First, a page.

A strong cold front and deep low-pressure system moved through south-east Australia on Monday bringing a band of rain, damaging winds and a drop in temperature.
Five states and territories have severe weather warnings for damaging winds including: parts of South Australia, Victoria, Queensland, New South Wales and the ACT.
The cold front has now moved offshore into the Tasman Sea, but in its wake has left a very cold and windy air mass that will remain over the region for the next 24-48hrs.
Strong to damaging winds will continue for much of Tuesday, although gradually easing in SA into the evening.
Damaging winds are also likely to develop about the southern Vic coastline during Tuesday night, potentially impacting Melbourne as well. Sharp, sudden increases in wind speeds will persist along the east coast and ranges into Wednesday, easing from the north in the morning and elsewhere by the evening.
The coldest air will move over south-eastern regions during Tuesday afternoon and evening, with the snow level falling to as low as 600-800m for NSW, Vic and Tas.
Significant snow accumulations are likely, and light snow is possible around the Grampians, Yarra Ranges and Central Tablelands on Tuesday evening.
There have been reports of 15-20cm of snow about the Alpine resorts, with more snow, and blizzard conditions forecast.
Further widespread showers and isolated storms will bring small hail, although significant further rainfall totals are not expected.
Large wave and swell conditions will impact most of the southern mainland coast. Parts of the coast could see tides near or above High Astronomical Tide (HAT).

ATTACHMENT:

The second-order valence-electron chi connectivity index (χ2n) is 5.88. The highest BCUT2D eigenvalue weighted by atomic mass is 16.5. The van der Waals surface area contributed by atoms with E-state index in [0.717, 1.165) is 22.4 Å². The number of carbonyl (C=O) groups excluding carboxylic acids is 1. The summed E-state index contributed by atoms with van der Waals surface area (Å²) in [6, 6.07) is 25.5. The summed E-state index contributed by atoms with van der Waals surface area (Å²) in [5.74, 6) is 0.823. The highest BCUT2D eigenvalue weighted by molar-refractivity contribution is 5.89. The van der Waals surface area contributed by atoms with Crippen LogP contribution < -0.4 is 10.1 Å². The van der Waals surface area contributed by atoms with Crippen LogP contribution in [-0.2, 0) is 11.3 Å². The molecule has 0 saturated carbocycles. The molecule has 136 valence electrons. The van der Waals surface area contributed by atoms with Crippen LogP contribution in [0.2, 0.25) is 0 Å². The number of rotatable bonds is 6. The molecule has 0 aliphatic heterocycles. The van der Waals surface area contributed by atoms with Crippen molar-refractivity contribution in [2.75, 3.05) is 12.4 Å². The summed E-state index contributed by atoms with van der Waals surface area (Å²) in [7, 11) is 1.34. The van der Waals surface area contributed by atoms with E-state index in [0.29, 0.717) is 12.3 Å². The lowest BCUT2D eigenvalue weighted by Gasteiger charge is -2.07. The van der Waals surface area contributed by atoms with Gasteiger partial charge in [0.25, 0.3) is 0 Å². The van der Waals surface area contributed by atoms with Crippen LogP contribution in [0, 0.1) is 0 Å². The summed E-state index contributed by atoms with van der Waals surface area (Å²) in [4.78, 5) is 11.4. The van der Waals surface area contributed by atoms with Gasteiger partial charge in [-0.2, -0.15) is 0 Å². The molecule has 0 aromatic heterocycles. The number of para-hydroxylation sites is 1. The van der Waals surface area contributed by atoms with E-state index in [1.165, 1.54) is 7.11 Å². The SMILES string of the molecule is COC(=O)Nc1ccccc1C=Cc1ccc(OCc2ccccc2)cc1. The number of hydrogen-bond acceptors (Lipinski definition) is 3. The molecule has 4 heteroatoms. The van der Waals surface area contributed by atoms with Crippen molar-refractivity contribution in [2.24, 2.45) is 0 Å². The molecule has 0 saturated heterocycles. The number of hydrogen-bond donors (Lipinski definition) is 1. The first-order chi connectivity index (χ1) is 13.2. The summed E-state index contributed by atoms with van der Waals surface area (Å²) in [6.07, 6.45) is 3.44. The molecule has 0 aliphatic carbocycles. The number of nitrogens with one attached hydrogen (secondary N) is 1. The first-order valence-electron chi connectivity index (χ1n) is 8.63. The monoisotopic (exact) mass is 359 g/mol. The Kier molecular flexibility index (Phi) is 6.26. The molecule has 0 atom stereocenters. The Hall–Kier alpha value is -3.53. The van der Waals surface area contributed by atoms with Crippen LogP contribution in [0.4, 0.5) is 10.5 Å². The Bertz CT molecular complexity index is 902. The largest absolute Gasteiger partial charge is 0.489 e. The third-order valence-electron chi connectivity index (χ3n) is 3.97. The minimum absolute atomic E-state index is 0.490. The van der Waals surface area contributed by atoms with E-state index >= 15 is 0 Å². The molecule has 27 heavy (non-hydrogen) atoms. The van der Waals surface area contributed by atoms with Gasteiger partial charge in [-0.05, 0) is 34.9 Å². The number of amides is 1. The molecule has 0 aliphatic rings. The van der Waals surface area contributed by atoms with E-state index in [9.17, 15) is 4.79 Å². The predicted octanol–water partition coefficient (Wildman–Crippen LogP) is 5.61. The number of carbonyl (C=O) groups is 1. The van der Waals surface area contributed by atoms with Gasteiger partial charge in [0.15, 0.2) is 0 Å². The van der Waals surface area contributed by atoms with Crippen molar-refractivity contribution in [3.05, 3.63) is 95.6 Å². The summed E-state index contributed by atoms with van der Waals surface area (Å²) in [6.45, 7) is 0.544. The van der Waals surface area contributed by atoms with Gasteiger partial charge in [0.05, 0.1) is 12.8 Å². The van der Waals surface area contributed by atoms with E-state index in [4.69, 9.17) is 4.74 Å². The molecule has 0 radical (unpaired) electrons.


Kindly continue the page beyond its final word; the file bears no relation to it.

Temperatures have dropped significantly with the front as cold air moves up from south of the country. Strong winds have made the ‘feels like’ temperature much lower.
Wind and showers will ease late Wednesday and into Thursday as a high-pressure system moves in. It will remain cold however, despite some sunshine returning.
These calmer conditions will be short-lived, as another cold front moves across the southeast from Friday, with further cold air behind it.
While this system will bring more cold and snowy conditions, it will not be as windy.
Flooding is continuing in several central inland and northern inland river systems from water flowing downstream from Queensland. Flows in these catchments are generally very slow, and several flood peaks will take considerable time to ease over the coming weeks and months as flood water from Queensland moves downstream into NSW.
The highest rainfall totals observed with the cold front, and on the flanks of the deep low – in the 24 hours to 9am AEST Tuesday were broadly 15-30mm around the Lofty Ranges in SA, 15-30mm for north-east Vic, 20-40mm for the Western Slopes in NSW.
The highest totals in the 24hrs to 9am Tuesday include:
- 51mm at Argalong, NSW
- 43mm at Tooma Dam, NSW
- 41mm at Hunters Hill, Vic
- 37mm Osbornes Flat, Vic
- 36mm at Dolaghans Crossing, SA
- 29mm at Orange, NSW
- 29mm at Albury, NSW
- 24mm at Rutherglen, Vic
Significant wind gust observations to Tuesday 9am AEST:
- 148km/h at Lord Howe Island Windy Point (exposed, elevated location)
- 131km/h at Hogan Island, Vic
- 128km/h at Murrurundi, NSW
- 109km/h at Scone, NSW
- 100km/h at Wilsons Promontory, Vic
- 96km/h at Fort Denison, Sydney Harbour
- 94km/h at Armidale, NSW
- 93km/h at Woomera, SA
- 83km/h at Applethorpe, Qld
- Widespread gusts of 70-90km/h observed.
- A likely tornado moved across the northern suburbs of Adelaide, with damage consistent with a low-end tornadic event.
The Bureau is recommending communities stay up to date with the latest Bureau warnings through the Bureau’s website and BOM Weather app and follow the advice of emergency services.
For more on severe weather warnings, watch Senior Meteorologist Jonathan here.